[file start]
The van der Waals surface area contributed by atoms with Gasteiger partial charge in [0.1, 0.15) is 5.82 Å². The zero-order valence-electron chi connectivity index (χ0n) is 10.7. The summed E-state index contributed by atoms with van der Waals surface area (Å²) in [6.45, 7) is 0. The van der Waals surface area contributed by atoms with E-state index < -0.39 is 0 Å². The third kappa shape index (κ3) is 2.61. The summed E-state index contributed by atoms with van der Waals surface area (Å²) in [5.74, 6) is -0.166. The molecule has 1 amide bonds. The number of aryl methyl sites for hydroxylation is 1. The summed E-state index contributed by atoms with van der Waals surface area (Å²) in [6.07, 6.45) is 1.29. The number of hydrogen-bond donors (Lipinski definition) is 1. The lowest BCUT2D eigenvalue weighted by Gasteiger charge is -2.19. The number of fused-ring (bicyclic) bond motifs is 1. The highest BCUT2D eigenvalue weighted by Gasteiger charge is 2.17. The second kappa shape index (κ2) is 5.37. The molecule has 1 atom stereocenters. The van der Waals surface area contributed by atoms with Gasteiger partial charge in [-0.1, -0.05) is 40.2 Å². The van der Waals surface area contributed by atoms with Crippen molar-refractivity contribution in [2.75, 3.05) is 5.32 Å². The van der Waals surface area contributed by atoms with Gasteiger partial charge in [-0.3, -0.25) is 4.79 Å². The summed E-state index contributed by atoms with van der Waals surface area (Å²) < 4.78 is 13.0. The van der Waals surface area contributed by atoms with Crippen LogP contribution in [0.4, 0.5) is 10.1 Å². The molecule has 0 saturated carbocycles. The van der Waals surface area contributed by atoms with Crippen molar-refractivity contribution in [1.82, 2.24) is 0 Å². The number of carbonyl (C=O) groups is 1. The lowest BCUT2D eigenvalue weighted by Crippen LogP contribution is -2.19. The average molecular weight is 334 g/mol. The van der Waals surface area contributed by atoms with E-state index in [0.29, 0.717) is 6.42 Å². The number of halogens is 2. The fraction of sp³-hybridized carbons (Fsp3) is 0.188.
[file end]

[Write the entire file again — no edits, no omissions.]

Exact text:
The van der Waals surface area contributed by atoms with Gasteiger partial charge in [0.1, 0.15) is 5.82 Å². The zero-order valence-electron chi connectivity index (χ0n) is 10.7. The summed E-state index contributed by atoms with van der Waals surface area (Å²) in [6.45, 7) is 0. The van der Waals surface area contributed by atoms with E-state index < -0.39 is 0 Å². The third kappa shape index (κ3) is 2.61. The summed E-state index contributed by atoms with van der Waals surface area (Å²) in [5.74, 6) is -0.166. The molecule has 1 amide bonds. The number of aryl methyl sites for hydroxylation is 1. The summed E-state index contributed by atoms with van der Waals surface area (Å²) in [6.07, 6.45) is 1.29. The number of hydrogen-bond donors (Lipinski definition) is 1. The lowest BCUT2D eigenvalue weighted by Gasteiger charge is -2.19. The number of fused-ring (bicyclic) bond motifs is 1. The highest BCUT2D eigenvalue weighted by Gasteiger charge is 2.17. The second kappa shape index (κ2) is 5.37. The molecule has 1 atom stereocenters. The van der Waals surface area contributed by atoms with Gasteiger partial charge in [-0.1, -0.05) is 40.2 Å². The van der Waals surface area contributed by atoms with Crippen molar-refractivity contribution in [2.75, 3.05) is 5.32 Å². The van der Waals surface area contributed by atoms with Gasteiger partial charge in [-0.3, -0.25) is 4.79 Å². The summed E-state index contributed by atoms with van der Waals surface area (Å²) < 4.78 is 13.0. The van der Waals surface area contributed by atoms with Crippen LogP contribution in [0.4, 0.5) is 10.1 Å². The molecule has 0 saturated carbocycles. The van der Waals surface area contributed by atoms with Crippen molar-refractivity contribution in [1.82, 2.24) is 0 Å². The number of carbonyl (C=O) groups is 1. The lowest BCUT2D eigenvalue weighted by Crippen LogP contribution is -2.19. The average molecular weight is 334 g/mol. The van der Waals surface area contributed by atoms with E-state index in [0.29, 0.717) is 6.42 Å². The number of halogens is 2. The fraction of sp³-hybridized carbons (Fsp3) is 0.188.